President Barack Obama announced the decision to the back Kim, who was born in South Korea but raised in Iowa, in a speech at the White House.
"It is time for a development professional to lead the world's largest development agency," Obama said flanked by Kim, Treasury Secretary Timothy Geithner and Secretary of State Hillary Clinton.
The United States has held the presidency since the bank's inception after World War Two.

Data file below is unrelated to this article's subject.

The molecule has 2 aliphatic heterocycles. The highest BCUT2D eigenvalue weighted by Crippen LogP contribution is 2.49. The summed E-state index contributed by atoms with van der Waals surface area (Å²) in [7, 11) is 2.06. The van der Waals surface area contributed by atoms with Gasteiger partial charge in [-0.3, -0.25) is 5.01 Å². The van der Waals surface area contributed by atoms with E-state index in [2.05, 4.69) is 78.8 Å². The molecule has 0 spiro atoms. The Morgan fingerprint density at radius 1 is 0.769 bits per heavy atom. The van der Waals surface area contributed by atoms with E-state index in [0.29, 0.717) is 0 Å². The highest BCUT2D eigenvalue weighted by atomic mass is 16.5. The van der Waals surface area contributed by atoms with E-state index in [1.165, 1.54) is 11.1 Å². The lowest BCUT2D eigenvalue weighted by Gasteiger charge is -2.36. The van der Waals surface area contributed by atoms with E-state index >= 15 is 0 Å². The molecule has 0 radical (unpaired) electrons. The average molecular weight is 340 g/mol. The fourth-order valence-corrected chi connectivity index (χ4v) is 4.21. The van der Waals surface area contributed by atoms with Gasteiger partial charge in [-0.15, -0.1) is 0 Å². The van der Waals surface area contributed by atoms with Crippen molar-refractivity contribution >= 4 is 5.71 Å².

However it faces an unprecedented challenge to its grip on the World Bank presidency, with emerging economies poised to nominate at least one candidate on Friday to set up the first contested bid for the top job at the global development lender.
African powers Angola, Nigeria and South Africa today endorsed the nomination of Nigerian Finance Minister Ngozi Okonjo-Iweala, a respected economist and diplomat.
Meanwhile, a spokeswoman for U.S. economist Jeffrey Sachs said he was withdrawing his nomination in support of Kim.